I apologize for the fact that this threatens to be the most ignorant question ever asked on this site, but I'm not sure where else to ask it.

My understanding is that God gave the entire Torah to Moses, and that this is recounted in the Book of Exodus. But subsequent books of the Torah seem to take place at later times. So: Am I wrong about Moses having gotten the entire Torah during the time period recounted in Exodus? Or did the Torah, at the time of its giving, include detailed historical accounts of events that had not yet happened? Or have I misunderstood things so totally that my question makes no sense?


2 Answers 2


This is an excellent question and there is nothing to be embarrassed of. The traditional approach states that the entire Torah was given to "Moses" at Sinai (Rashi beginning of chapter 25 Vayikra). But as you already pointed out, how come other commandments weren't written down only later?

The Ramban grapples with the question in his introduction to sefer Devarim. He suggests that even though Moses learnt everything at Sinai, the nation of Israel didn't receive everything at once, but was taught in the order of the Parshiyos. Furthermore, according to Ramban some Mitzvos weren't even taught to the yotzei mitzraim (the generation that witnessed the exodus) only to their children as these Mitzvos only applied to the generation that was about to enter the land of Israel, and was irrelevant to the previous generation.

Regarding your other question when the entire Torah was written down (at Sinai or after the "forty years"). The traditional approach states it happened right before Moses's death, where at least most parts of the Torah were written down. The Ramban in his introduction to his commentary writes that according to the position of "megila megila nitnah" (Gittin 60a), when Moses came down from Mt. Sinai he wrote from the beginning of the Torah til after the Mishkan (which means the end of Shmos). The rest he finished before he died. According to the other position that "Torah chasumah nitnah" (which means the Torah was written at once), everything from beginning to end was written before he died (see Ramban Dvarim 31:9. he takes the position of "Torah chasumah nitnah" and that the entire Torah was written after forty years). But note that according to both positions (according to the Ramban's understanding) none of the narratives were written before they had occurred. This strongly suggests that the biblical narratives were written only after they had occurred. See also Rashi Shmos 24:7 regarding the sefer habris and what it contained. Rashi seems to agree with this approach.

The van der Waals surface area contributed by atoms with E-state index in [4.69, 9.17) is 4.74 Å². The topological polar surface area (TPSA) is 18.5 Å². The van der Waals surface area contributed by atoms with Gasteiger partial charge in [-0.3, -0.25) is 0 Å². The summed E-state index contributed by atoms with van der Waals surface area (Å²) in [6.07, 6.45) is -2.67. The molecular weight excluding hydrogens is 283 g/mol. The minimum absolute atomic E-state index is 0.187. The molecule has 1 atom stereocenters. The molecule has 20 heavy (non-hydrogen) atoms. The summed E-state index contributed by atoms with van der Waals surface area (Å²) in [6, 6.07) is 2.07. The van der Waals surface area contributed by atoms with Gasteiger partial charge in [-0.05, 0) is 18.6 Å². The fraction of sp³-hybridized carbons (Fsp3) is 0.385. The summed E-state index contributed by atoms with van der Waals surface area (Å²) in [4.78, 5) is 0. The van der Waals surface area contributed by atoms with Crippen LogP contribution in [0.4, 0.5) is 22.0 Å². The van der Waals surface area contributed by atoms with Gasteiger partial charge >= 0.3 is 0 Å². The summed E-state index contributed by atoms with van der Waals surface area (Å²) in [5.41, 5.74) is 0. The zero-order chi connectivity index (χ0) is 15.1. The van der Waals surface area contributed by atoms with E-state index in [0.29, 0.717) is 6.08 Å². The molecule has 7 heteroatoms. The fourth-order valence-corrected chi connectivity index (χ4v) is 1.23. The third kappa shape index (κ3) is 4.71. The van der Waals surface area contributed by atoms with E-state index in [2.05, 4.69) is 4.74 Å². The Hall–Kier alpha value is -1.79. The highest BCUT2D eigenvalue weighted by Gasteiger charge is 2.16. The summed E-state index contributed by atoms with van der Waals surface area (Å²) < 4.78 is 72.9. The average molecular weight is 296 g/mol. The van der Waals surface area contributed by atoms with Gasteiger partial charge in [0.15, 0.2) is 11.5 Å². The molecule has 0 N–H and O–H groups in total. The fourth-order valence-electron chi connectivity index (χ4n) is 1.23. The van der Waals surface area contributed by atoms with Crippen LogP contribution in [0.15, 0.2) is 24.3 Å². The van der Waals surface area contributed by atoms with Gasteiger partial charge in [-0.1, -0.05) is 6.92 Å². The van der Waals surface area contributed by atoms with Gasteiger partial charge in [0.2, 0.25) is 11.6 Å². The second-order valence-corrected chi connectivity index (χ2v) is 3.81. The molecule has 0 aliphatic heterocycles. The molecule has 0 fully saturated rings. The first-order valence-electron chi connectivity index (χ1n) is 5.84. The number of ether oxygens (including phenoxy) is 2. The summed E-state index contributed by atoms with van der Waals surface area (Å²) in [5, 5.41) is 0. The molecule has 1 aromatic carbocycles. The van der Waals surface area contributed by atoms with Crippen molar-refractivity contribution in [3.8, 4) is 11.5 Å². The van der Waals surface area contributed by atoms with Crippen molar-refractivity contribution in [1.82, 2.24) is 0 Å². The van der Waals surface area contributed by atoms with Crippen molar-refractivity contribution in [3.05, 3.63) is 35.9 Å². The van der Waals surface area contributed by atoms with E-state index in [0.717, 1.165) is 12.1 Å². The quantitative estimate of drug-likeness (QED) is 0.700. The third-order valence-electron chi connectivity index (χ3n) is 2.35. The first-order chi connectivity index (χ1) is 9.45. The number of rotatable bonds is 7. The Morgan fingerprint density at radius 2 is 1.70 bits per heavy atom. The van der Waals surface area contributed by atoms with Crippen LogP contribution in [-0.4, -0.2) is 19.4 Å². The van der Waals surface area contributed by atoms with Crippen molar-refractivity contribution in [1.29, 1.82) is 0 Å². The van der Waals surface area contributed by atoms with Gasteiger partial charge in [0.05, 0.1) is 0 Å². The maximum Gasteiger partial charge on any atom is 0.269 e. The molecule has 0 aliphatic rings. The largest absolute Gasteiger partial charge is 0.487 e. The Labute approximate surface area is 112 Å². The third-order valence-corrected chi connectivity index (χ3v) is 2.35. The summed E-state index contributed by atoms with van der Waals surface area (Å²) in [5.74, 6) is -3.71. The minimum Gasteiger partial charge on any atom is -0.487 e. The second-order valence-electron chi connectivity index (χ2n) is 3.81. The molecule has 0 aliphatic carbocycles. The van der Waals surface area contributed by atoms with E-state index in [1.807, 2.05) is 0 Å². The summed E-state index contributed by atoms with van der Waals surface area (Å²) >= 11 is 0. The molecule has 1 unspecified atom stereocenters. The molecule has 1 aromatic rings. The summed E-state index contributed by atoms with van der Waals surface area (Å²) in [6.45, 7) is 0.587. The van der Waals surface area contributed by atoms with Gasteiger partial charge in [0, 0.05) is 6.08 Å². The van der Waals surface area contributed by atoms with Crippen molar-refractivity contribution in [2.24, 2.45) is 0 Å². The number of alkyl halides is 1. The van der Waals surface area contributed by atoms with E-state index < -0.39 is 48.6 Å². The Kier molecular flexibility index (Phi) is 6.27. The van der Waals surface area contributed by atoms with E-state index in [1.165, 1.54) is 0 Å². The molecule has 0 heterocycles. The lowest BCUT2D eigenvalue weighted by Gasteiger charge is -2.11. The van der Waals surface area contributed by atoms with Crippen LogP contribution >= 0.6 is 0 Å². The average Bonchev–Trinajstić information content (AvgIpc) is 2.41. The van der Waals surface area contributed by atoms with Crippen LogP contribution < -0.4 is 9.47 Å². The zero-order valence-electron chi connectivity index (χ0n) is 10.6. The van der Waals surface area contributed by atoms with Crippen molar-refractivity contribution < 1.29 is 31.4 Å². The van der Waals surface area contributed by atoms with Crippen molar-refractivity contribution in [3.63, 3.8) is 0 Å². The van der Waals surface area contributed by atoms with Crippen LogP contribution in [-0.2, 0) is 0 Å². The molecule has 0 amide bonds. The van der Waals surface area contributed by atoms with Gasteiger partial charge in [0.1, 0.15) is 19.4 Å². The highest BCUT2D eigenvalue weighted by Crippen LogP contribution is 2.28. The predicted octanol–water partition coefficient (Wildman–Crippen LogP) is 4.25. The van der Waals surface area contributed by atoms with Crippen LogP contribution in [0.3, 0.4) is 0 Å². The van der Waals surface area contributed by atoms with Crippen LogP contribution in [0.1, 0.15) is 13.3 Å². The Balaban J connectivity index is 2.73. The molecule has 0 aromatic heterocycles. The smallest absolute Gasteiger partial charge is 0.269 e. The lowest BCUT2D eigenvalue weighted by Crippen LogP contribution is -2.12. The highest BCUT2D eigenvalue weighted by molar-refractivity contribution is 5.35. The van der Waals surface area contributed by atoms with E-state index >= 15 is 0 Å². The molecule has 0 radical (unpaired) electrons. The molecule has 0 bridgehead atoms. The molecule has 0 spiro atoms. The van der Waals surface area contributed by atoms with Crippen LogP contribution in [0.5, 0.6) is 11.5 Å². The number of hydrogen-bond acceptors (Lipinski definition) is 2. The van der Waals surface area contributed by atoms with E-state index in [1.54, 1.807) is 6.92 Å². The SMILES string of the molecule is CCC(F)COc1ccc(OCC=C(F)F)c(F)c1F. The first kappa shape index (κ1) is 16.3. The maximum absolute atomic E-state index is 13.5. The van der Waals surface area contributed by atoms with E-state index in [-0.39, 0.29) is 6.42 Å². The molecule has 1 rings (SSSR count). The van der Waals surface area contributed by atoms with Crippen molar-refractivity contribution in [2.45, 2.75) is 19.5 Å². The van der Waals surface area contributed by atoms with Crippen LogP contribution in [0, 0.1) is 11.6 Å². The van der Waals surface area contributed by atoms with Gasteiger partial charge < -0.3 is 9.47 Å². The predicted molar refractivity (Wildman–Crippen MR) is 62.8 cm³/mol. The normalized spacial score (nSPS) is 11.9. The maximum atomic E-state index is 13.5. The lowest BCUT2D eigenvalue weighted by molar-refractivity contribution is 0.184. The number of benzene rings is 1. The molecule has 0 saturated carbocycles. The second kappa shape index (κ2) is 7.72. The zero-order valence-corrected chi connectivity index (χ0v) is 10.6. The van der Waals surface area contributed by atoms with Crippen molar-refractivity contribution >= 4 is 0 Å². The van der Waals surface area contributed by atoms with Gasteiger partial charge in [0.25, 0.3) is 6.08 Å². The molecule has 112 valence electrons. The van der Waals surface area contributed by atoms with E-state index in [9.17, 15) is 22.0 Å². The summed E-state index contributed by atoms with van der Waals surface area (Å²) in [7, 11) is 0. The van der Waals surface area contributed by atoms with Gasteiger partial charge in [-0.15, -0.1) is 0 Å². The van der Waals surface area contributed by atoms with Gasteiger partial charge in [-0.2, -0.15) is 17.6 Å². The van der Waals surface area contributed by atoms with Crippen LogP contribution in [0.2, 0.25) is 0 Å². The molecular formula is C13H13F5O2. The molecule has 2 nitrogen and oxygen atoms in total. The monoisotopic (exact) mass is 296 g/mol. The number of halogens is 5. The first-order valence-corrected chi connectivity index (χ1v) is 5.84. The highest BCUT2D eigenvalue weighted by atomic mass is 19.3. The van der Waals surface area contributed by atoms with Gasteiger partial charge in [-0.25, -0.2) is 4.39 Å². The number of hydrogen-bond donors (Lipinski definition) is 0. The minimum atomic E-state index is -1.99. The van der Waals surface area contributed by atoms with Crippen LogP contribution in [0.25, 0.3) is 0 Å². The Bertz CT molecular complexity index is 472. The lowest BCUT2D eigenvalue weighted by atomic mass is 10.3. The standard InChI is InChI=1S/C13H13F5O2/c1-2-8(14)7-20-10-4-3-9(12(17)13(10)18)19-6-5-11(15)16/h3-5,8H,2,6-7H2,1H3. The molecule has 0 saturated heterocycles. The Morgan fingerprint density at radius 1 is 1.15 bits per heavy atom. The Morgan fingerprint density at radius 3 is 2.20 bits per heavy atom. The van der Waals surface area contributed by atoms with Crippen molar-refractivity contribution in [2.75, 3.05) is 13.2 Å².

There is no reason to say that Moses wrote down the bibilical stories prophetically before it happened. This idea is clearly stated in the Gemara (bava basra 15a), "is it possible that Moses is dead and he writes 'And Moses died there' (Dvarim 34:5), but Moses wrote until here, from here on Joshua wrote." If we assume that Moses wrote the entire Torah at Sinai and predicted stories that have not happened yet, what is the big deal with Moses writing "and Moses died there"? This is a clear indication that Moses did not write down the biblical stories before it happened but only afterwards.

  • 1
    There are other approaches to solve this problem, but i wasn't able to get my hands on them yet! When i find them i'll add them to my answer.
    – Bach
    Commented May 22, 2017 at 0:44
  • 1
    "The traditional approach states that the entire Torah was given to 'Moses' at Sinai." Is this so? Can you source it?
    – Double AA
    Commented May 22, 2017 at 1:18
  • When you say that (according to the traditional approach) the "entire Torah" was given at Sinai ---- does that include the historical parts that didn't happen until later? In other words, according to this approach, did Moses, after Sinai, know all these details about his own future? (Once again, I do apologize if I'm being dense here.)
    – WillO
    Commented May 22, 2017 at 1:55
  • … or after his death (e.g. the book of Samuel).
    – msh210
    Commented May 22, 2017 at 6:04
  • @WillO i added the answer to your comment into my answer. check it out.
    – Bach
    Commented May 22, 2017 at 13:49

This is not at all “the most ignorant question ever asked on this site”.

Indeed, there is no simple universally agreed answer.

Rabbi Anthony Manning has given several series of lectures on the topic. See https://rabbimanning.com/online-courses/development-of-halacha/

For example a 20 part series called Torah MiSinai described as:

A detailed analysis of the origins and development of the halachic system, from Mount Sinai to the present day. This course charts the historical and philosophical evolution of the Oral Law in 20 sessions, with emphasis on its historical and geo-political context, and major meta-halachic and hashkafic themes.

Detailed source sheets to the first two lectures can be found here:


and here


The complexity of the answer is exemplified by this language copied from the beginning of source sheet 2:

We finished Sheet 1 by asking - how are we to reconcile the two approaches in Chazal - (i) that Moshe received EVERYTHING and (ii) that Moshe received the general principles only?

*ANSWER 1 - Moshe received a certain amount of detailed information to pass along to Yehoshua and was given a prophecy of of all the rest of the details, present and future *

ANSWER 2 - Moshe received some information directly and received everything else in potential - ie he received the tools to learn every possible detail and thus ‘received’ all of these details at Sinai.

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